Elias offered July as a potential return point for Means, providing the possibility of a significant midseason boost to Baltimore’s rotation. During the Orioles’ rebuild, he was often the only member of their rotation who had success, and his returning to a group that could feature four other quality pitchers is certainly tantalizing.
“I can’t wait,” Means said. “This team is so good, and the vibe is so good. I just can’t wait to get back and try to do my part.”
Rodriguez, Hall, Bradish and Kremer are all 27 or younger and have at least four years of team control left, meaning they could theoretically make up the core of the Orioles’ rotation for years to come, especially if any develops into a true ace. But there are other arms rising up the system behind them.
At the 2022 trade deadline, the Orioles netted three potential future starters, getting left-hander Cade Povich from Minnesota, right-hander Seth Johnson from Tampa Bay and right-hander Chayce McDermott from Houston. With Rodriguez and Hall set to graduate, Povich is lined up to be Baltimore’s next top pitching prospect, with ESPN already ranking him in front of Hall and as the 54th-best prospect in the sport. The Orioles added Johnson to their 40-man roster to protect him from the Rule 5 draft, but he will miss most of the season recovering from Tommy John surgery, while McDermott will try to improve after struggling at Double-A Bowie to end the year.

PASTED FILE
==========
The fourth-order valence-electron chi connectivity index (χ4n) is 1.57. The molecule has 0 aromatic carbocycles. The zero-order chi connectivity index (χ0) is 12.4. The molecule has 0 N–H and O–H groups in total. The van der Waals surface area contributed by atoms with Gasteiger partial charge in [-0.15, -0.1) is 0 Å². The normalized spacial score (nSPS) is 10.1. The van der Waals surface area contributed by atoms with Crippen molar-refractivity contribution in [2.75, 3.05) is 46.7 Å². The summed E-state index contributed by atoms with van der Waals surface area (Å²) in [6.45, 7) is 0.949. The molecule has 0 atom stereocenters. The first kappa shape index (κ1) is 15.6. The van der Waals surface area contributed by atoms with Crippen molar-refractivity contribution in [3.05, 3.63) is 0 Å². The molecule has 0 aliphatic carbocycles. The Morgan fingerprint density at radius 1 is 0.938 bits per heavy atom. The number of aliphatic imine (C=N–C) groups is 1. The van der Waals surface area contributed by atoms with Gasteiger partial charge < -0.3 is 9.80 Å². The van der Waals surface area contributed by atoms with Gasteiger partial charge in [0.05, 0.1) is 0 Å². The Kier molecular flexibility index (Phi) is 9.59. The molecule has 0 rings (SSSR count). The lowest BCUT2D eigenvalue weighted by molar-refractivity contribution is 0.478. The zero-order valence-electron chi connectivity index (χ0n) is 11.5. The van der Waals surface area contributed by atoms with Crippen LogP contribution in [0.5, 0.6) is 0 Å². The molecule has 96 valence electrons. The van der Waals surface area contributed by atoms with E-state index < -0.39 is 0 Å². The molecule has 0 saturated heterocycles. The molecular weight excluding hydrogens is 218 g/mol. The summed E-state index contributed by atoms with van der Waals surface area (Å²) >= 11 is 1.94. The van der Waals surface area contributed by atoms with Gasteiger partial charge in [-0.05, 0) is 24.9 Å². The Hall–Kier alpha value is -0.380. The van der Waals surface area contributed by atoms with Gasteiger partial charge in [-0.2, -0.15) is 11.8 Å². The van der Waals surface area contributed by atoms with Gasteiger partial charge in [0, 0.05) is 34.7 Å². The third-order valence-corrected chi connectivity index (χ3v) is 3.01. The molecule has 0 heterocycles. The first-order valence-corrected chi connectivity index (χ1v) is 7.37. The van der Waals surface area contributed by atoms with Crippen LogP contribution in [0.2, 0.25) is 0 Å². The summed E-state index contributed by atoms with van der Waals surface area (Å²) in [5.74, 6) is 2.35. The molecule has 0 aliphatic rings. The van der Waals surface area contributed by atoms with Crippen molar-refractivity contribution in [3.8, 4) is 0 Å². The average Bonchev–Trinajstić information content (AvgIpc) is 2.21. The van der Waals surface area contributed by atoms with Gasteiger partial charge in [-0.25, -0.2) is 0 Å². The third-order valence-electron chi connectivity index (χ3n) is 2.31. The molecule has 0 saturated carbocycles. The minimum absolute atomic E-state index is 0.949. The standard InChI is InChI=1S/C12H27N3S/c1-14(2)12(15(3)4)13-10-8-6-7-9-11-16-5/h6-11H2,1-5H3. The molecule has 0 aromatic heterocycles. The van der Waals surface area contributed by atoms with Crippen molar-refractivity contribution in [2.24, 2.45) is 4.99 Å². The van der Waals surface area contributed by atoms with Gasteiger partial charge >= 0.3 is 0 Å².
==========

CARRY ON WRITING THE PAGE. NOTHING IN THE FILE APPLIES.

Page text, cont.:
Baltimore Orioles Insider
Under Elias, the Orioles have spent few high draft picks on pitching, with the fifth round the earliest they have drafted and signed a pitcher. Neither of the two they’ve taken there, Carter Baumler and Carlos Tavera, have gotten out of A-ball after dealing with injuries in 2022.
Two of the Orioles’ top minor league performers last season had been undrafted free agents. After going unselected in the sport’s final 40-round draft in 2019, Noah Denoyer signed with Baltimore and has since pitched his way onto the team’s 40-man roster; he worked largely in bulk relief, but among the system’s pitchers, only Hall and Rodriguez struck out a greater percentage of opposing batters. Ryan Watson wasn’t taken in 2020′s shortened draft, but he thrived in Bowie’s rotation to earn a promotion to Triple-A and the organization’s minor league pitcher of the year honors.
Pitchers and catchers report: Feb. 15
First full-squad workout: Feb. 21
Grapefruit League opener: Feb. 25 vs. Twins